Coping after surgery for prostate cancer
Here are some tips that you may want to consider while coping after
surgery for prostate cancer
(such as radical prostatectomy, which is the medical term for prostate removal):
Always discuss these tips with a qualified medical professional to be sure they are appropriate for
your specific situation.
- Ask your doctor about using Neosporin, or another antibiotic ointment, around the area of the catheter tubing (which is inserted into the penis during surgery), to help prevent chafing and infection.
- Ask at the hospital if you can get both a small urine collection bag (which straps to the leg and is more discreet for public outings), as well as a large one that can be worn around the house.
- Consider limiting visitors the first few days after his surgery for prostate cancer so your loved one gets plenty of rest.
- If you have pets at home, you might want to lock them out of the bedroom at night, or make sure your loved one protects his stomach with a pillow. The last thing he needs is a cat or dog jumping up on his belly.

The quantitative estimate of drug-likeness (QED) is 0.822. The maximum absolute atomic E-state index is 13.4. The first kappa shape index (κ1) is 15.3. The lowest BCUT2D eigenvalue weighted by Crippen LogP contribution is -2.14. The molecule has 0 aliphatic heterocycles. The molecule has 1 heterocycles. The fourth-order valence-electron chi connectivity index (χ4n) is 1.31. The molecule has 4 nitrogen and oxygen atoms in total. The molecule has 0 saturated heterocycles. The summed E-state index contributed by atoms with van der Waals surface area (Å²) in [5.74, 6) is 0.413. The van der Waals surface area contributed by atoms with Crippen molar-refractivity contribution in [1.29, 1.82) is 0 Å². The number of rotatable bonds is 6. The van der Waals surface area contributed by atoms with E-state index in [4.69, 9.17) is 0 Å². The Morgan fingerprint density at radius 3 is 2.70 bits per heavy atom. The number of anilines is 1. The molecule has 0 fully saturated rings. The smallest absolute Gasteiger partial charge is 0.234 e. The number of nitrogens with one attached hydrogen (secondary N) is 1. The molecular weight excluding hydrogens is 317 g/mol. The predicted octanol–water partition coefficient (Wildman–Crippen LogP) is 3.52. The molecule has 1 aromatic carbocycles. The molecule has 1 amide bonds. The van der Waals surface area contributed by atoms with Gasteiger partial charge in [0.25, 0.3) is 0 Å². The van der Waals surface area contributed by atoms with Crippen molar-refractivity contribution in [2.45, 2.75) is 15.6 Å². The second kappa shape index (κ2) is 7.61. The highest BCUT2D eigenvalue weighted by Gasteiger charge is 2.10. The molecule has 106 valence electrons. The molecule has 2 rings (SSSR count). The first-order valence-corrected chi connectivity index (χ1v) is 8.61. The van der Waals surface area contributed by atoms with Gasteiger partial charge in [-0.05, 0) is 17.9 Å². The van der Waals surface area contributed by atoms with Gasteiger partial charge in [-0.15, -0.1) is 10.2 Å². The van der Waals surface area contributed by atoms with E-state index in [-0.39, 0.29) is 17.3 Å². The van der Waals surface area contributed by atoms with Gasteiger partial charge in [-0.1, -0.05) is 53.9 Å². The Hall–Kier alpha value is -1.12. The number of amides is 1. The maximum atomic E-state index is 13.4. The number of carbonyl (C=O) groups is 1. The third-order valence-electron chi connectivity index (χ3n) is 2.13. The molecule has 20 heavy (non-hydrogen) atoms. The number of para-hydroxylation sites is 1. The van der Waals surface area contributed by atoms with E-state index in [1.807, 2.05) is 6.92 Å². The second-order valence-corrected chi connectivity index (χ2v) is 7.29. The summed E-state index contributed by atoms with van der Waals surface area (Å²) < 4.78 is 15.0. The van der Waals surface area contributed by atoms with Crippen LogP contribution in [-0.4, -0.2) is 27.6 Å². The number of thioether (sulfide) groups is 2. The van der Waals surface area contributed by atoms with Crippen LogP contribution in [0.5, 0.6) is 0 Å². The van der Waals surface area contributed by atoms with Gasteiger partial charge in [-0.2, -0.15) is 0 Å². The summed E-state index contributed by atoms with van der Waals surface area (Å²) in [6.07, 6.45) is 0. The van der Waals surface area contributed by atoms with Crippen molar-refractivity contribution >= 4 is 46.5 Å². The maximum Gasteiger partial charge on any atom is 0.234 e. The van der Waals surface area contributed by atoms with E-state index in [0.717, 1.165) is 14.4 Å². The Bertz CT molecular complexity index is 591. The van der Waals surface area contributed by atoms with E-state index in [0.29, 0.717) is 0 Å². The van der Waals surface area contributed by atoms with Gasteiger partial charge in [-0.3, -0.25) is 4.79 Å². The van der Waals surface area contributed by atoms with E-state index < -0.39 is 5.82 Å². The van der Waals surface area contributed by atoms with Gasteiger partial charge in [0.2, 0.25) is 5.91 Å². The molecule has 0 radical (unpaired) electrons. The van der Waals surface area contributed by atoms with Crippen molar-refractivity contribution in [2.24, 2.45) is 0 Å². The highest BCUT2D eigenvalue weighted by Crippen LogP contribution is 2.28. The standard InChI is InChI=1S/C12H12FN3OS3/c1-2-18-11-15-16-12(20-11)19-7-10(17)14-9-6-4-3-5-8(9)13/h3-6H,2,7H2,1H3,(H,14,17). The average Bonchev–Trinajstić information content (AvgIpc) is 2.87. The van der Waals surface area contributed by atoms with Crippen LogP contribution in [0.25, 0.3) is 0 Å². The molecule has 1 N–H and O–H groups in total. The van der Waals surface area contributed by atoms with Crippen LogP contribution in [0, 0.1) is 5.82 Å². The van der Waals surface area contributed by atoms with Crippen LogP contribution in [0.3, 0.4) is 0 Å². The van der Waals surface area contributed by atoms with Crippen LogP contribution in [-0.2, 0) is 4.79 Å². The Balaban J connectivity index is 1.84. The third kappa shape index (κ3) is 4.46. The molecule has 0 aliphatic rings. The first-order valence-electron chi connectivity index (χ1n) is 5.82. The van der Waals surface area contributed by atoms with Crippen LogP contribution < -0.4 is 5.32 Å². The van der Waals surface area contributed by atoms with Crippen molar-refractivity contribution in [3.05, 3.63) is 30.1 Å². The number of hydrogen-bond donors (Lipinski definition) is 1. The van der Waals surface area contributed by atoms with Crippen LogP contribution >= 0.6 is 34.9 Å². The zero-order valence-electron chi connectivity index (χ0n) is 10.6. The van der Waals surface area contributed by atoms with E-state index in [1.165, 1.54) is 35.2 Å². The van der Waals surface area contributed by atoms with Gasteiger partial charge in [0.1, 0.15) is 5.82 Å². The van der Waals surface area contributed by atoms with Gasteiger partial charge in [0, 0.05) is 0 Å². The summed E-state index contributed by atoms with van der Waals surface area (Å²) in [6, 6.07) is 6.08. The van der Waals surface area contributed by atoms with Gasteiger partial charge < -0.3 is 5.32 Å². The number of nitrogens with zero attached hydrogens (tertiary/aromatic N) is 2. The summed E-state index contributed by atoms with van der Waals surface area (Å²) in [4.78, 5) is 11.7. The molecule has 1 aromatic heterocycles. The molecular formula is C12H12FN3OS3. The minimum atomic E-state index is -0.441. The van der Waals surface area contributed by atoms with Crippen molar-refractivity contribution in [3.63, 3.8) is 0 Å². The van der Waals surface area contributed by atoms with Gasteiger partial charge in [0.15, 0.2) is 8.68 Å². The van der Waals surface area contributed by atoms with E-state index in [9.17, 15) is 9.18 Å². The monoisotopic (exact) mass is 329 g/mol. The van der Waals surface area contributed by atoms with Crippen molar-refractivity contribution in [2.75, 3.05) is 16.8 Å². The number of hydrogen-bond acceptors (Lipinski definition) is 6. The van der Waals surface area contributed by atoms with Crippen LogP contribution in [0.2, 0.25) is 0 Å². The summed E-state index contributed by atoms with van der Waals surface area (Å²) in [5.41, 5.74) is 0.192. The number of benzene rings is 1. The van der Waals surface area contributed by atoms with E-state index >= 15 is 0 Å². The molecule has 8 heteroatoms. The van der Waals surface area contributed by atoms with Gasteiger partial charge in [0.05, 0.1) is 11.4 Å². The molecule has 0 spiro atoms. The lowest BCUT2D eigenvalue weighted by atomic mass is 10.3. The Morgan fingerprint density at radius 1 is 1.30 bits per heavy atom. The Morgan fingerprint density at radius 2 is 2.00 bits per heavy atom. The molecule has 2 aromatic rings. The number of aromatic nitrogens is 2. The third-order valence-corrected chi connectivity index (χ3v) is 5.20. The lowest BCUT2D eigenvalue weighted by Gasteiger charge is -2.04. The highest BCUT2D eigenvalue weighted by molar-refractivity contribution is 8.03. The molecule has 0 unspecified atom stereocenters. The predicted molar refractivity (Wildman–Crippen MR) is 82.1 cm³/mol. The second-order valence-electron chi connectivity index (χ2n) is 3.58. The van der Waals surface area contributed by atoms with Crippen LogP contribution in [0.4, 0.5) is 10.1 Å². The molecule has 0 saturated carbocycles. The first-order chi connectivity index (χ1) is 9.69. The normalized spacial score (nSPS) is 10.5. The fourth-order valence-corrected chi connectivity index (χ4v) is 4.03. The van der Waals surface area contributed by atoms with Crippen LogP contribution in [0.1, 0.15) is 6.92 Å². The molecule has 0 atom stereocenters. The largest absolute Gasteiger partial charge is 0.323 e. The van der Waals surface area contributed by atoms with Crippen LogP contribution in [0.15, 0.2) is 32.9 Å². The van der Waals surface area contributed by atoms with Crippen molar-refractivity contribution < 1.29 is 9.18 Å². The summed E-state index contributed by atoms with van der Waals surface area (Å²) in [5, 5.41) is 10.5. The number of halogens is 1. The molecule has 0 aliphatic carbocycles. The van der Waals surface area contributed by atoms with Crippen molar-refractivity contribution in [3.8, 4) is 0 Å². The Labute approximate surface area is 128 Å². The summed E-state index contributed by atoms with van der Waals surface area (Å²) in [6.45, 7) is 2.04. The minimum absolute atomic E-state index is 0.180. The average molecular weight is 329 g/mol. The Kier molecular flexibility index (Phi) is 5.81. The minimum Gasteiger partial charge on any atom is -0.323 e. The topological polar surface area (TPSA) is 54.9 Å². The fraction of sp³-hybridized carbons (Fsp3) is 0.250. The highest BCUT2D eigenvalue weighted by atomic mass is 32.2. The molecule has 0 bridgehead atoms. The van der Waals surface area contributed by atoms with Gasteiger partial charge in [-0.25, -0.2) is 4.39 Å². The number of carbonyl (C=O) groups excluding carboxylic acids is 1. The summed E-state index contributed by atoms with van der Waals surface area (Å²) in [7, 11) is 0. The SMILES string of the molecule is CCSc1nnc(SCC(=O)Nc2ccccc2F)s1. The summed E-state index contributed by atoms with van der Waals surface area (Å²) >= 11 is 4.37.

- To help avoid accidents, empty the urine collection bag before it is close to full.
- Emptying the urine collection bag should not be difficult (a nurse or hospital educator should show you), but it does require concentration and teamwork. Discuss who will do what ahead of time to help avoid accidents.
- When you are emptying the urine collection bag, try to avoid lifting the catheter tubing up too high. It creates a “peculiar” sensation that may not be appreciated!
- Your man will probably need your support getting in and out of the shower (if your shower is inside a bathtub) the first few days.
- During a shower, you can place the urine collection bag in a clean plastic tub (like a mop pail), and set it on the floor outside the shower.
- At night, you can also place the urine collection bag inside a clean plastic bucket next to the bed. If your loved one needs to remain in bed, you can also use a second bucket for emptying the bag. Once emptied, place the bag back in the first bucket.
- If your loved one drops the soap in the shower, you may need to pick it up for him (as he probably won’t be able to bend down), so you may want to stay nearby while he’s showering.
- When your man is ready to take his first walk outside, consider turning around well before he feels tired. Or be prepared to get your car to drive him back if he gets too exhausted.
- During his first walk, you can hide the large urine collection bag in a big shopping bag, if you don't want to cope with the smaller urine collection bag. This will avoid having to empty the smaller bag on the street if your walk takes longer than expected.
- Your loved one may sleep a lot the first few days, which will give you time to catch up on housework—or rest yourself.
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